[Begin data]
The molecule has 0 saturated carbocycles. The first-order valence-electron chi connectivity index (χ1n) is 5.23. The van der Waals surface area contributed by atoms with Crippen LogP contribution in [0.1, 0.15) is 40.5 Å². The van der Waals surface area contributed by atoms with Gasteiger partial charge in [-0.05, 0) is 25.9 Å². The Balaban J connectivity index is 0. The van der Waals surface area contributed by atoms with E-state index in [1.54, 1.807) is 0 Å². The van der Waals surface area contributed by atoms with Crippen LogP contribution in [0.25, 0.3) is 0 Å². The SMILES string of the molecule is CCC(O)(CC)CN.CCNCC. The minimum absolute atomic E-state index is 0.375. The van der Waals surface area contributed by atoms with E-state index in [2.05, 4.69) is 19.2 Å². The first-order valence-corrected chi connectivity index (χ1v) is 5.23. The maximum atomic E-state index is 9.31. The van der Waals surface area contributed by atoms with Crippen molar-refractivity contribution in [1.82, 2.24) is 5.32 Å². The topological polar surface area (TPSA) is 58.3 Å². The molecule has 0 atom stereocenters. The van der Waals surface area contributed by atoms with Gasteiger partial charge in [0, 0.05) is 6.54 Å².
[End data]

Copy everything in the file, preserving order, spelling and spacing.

The molecule has 0 saturated carbocycles. The first-order valence-electron chi connectivity index (χ1n) is 5.23. The van der Waals surface area contributed by atoms with Crippen LogP contribution in [0.1, 0.15) is 40.5 Å². The van der Waals surface area contributed by atoms with Gasteiger partial charge in [-0.05, 0) is 25.9 Å². The Balaban J connectivity index is 0. The van der Waals surface area contributed by atoms with E-state index in [1.54, 1.807) is 0 Å². The van der Waals surface area contributed by atoms with Crippen LogP contribution in [0.25, 0.3) is 0 Å². The SMILES string of the molecule is CCC(O)(CC)CN.CCNCC. The minimum absolute atomic E-state index is 0.375. The van der Waals surface area contributed by atoms with E-state index in [2.05, 4.69) is 19.2 Å². The first-order valence-corrected chi connectivity index (χ1v) is 5.23. The maximum atomic E-state index is 9.31. The van der Waals surface area contributed by atoms with Crippen molar-refractivity contribution in [1.82, 2.24) is 5.32 Å². The topological polar surface area (TPSA) is 58.3 Å². The molecule has 0 atom stereocenters. The van der Waals surface area contributed by atoms with Gasteiger partial charge in [0, 0.05) is 6.54 Å².